A Christmas, String Lights, Story

I bought some LED string lights before Christmas and we had them in the office, for some random cheer. The lights were mixed colours, red green and blue. They were powered by two AA batteries, and we left them on continuously for more than a week. After a while I thought some of the lights were broken but later someone else pointed out to me that only one colour remained lit.

Only green LEDs for Christmas?

Only green LEDs for Christmas?

With only the green LEDs apparently lit, the voltage measurement on the battery was 1.153 V (1.156 V with no current flowing). A fresh battery capable of lighting all the colours of LED provides a voltage of 1.311 V with the current flowing (1.325 V with no current flowing).

LEDS lit R-G-B with full voltage.

LEDS lit R-G-B with full voltage.

Strangely green LED’s are the least efficient colour, so it’s strange they would be the last ones lit…

For change in voltage, red LEDs take the least to work, and as the colour moves up the colour spectrum toward blue, the voltage requirement increases (green is between red and blue).

Approximation of spectral colours on a display results in somewhat distorted chromaticity — Wikipedia

So does this mean these LED’s aren’t really naturally green ones, and rely on phosphor filtering? Or some other technology?

Is this a problem of perception of brightness of different colours?


Digital electronics engineer James Newman, has built a ten meter long, two meter tall processor using transistors. Running at speeds up to 8 kHz the project ran out of control with total spend of forty thousand UK pounds (£40k). Unlike a computer on a chip, the system allows visualisation of the processes and architecture of a modern computer central processing unit (CPU). James is looking to site the computer in a museum or have it tour the UK to educate the public. Currently it’s possible to visit the computer during open days in James’ lounge were the machine was built.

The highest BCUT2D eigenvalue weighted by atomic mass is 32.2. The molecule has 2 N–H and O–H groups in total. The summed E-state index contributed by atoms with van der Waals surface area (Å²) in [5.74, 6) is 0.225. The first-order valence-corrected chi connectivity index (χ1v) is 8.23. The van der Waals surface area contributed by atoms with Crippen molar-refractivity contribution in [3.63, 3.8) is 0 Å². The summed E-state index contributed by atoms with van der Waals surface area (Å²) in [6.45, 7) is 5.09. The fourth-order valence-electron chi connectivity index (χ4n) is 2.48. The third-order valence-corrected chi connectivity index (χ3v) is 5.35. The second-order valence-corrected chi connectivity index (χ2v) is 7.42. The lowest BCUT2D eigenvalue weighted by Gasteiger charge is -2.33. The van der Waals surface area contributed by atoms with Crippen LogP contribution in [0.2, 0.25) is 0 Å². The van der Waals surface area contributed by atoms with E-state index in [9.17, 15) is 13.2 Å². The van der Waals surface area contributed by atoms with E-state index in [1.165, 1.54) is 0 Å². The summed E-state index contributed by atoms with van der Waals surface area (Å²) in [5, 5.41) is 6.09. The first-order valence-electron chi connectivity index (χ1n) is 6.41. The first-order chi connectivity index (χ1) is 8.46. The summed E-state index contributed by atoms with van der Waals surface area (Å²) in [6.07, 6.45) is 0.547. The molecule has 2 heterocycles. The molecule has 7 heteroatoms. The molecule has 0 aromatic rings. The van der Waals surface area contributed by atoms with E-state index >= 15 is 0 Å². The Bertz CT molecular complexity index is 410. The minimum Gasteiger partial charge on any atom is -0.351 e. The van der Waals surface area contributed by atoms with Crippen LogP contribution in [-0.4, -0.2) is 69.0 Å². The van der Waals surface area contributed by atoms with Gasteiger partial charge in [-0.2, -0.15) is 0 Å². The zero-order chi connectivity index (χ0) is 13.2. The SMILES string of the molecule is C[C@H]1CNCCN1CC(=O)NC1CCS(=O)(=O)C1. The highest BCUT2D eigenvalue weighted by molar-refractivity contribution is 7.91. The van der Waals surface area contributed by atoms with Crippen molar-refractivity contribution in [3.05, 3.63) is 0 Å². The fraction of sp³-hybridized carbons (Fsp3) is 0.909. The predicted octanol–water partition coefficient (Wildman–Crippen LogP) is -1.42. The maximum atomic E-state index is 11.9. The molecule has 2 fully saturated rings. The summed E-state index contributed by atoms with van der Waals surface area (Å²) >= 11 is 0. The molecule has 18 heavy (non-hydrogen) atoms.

A physically large chunk of memory built using LEDs allows visualisation of the data stored, and can be used to play Tetris!



Take the tour:

More info on the Magaprocessor website: http://www.megaprocessor.com/.

Other homebew machines can be seen here: Home Brew Computer Ring.

Parliamentary election in Cambridge

BBC radio Cambridgeshire held a debate with five candidates who have declared they will be standing for the member of parliament for Cambridge.

Julian Huppert – Liberal Democrats
Patrick O’Flynn – UKIP
Rupert Read – Green Party
Chamali Fernando – Conservatives
Daniel Zeichner – Labour

Adventures in Physical Metallurgy of Steels

During July 2013 I attended Adventures in Physical Metallurgy of Steels hosted by the Phase Transformations and Complex Properties research group of the Department of Materials Science and Metallurgy.

The programme looked like this, videos are appearing on bhadeshia123’s channel on youtube (links). There is also a playlist available.

Introduction to Adventure. H. Bhadeshia

Architectured Steels, T. Koseki

Magneto-structural coupling. I. Abrikosov